A New Area for Many Investors: Vertical Farming
One promising area in agriculture in this day of age, involves you growing your crops inside, vertically, in racks and in some existing underutilized warehouse.
This is known as vertical farming. There is a rising amount of classy early stage investors who think that this new age food can transform agribusiness.
So imagine 365 days without droughts, infestations or freezes. Growing a lot more heads of lettuce in an area of horizontal growth space, since you are able to grow yours in racks that can extend all the way to the ceiling of the warehouse.
This is the kind of area that has a probable massive long potential for much growth. Worldwide demographics and the environmental change is reshaping the world and us as the occupants of the world need to in turn change also. At any given time, there are about 850 million people on Earth that go to bed hungry every time. This number is very likely to increase if there are not some kind of pattern shift in the unsustainable agriculture.
This type of worldwide changes is impacting us all in some way. An opportunity exists everywhere, sequencing and severity can vary by the region or the even the economic standing.
For many investors this could be a good thing.
The know-how of vertical farming has come from many of the unusual places. This includes NASA, Dutch bioengineers, staffers in Antarctica, indoor marijuana growers, research stations and a professor at Columbia University whose name is Dickson Despommier, he has been a very active proponent.
The technology of farming vertically can capitalize years of research and development within photosynthesis and the grow medium composition. Plants grown indoors, in a vertical space will typically not grown in traditional soil. Instead, they are grown in a different substance. The small cost of LED lighting and customer’s tastes changing to healthier and safer food. You now have a great trend within the making.
Advantages vs. Disadvantages
With the vertical farming, there is controlled climate. The crops may be grown on a lot less land and closer to the market. This helps lessen the transportation cost. Also, you get to use less water and it is recyclable. There is no need for fertilizer or soil. There is a potential for multiple harvests each year.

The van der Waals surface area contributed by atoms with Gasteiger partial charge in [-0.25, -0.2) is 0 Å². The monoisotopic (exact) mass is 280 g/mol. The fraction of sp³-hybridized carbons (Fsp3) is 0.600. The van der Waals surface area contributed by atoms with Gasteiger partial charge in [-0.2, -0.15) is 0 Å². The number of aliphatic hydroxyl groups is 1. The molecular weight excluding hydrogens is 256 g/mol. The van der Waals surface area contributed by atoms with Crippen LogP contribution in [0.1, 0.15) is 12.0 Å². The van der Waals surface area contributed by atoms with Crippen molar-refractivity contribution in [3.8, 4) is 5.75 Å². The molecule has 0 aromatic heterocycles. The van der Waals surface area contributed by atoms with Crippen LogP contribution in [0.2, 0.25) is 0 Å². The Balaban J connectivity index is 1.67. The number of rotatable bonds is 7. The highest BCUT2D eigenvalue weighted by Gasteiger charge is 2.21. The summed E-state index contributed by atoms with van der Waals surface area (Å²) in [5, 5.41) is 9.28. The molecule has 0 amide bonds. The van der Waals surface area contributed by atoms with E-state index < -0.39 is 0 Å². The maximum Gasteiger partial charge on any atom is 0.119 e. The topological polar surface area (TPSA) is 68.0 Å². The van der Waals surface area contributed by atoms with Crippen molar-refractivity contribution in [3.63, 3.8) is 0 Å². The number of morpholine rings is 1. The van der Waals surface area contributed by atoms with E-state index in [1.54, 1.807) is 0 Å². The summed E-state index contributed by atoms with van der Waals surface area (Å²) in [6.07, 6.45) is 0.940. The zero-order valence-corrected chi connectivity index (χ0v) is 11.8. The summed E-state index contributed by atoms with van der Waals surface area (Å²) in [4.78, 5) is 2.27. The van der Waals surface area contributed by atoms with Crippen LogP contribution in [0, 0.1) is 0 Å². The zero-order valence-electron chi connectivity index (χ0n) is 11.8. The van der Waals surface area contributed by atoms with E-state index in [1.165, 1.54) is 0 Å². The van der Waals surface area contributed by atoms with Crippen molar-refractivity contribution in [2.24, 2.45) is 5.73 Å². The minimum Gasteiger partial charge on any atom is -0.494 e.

The cost of the construction is the main drawback here. Also, the electricity bill depending on the system. If using the newer LED lights, you are likely going to lower the electricity bill. In many cities, there are traditional farms and other ways of urban farming. For instance, growing crop on the rooftops and in empty lots. Maybe just 60-100 miles away this is close enough to compete with the vertical farms.
Many of these farms have sprouted in many North American areas, even in Scandinavia, Korea, Netherlands, Germany, Singapore and Abu Dhabi and many more. Farms are viable economically on the unsubsidized basis and only in affluent countries. This is because since the cost of technology and the small volumes come with a high cost.
Occasionally, food that is grown like this is a luxury. For instance, in China, the wealthier people are gradually growing their produce outside the city, this is because they do not trust where the store bought food is coming from.
A representative of an inventor in space, Ecopia Farms is currently a vertical indoor farm. It is located in San Francisco in an 8,000 so. ft. warehouse by some Silicon Valley veterans. With the purple light that is off by the blue and red LED lighting, if one did not know better it would look like a nightclub. The tech farmers are able to grow organic lettuce, greens and much other produce in the soil. They are on racks that are stacked on top of each other. If someone wanted to grow the same amount of produce, it would take over 30 acres outside and more than 30 times the amount of water.
Scalability is very important to a farm that is vertical and has the industry’s hardest challenge. The operation will need to produce enough crops so it can see it at a profit to the large chain stores instead of just to the high end smaller markets.
There is an increase of the ground-breaking farming companies. For instance, Whole Foods is providing the funding within the Chicago area to FarmedHere. This company is a vertical farming company that also has tilapia. The nutrient rich by-products within the water are being filtered to benefit the produce crops. The funding can come from some surprising places. A Japanese Electronics Conglomerate Panasonic is moving into the farming technology. They gave equipment for the first licensed indoor farm in Singapore.
Vertical farming has been an infinitesimally small piece of the existing agriculture in the U.S., a lot of start up in this niche in agriculture space may not survive. This is from a faulty business model, no technology, or horrible management. Several people have failed within the past decade.
You need to keep in mind that the basic tomato will travel up to 1,800 on a truck from farm to table. One day a tomato’s travel may be shortened just by a few blocks or a taxi ride.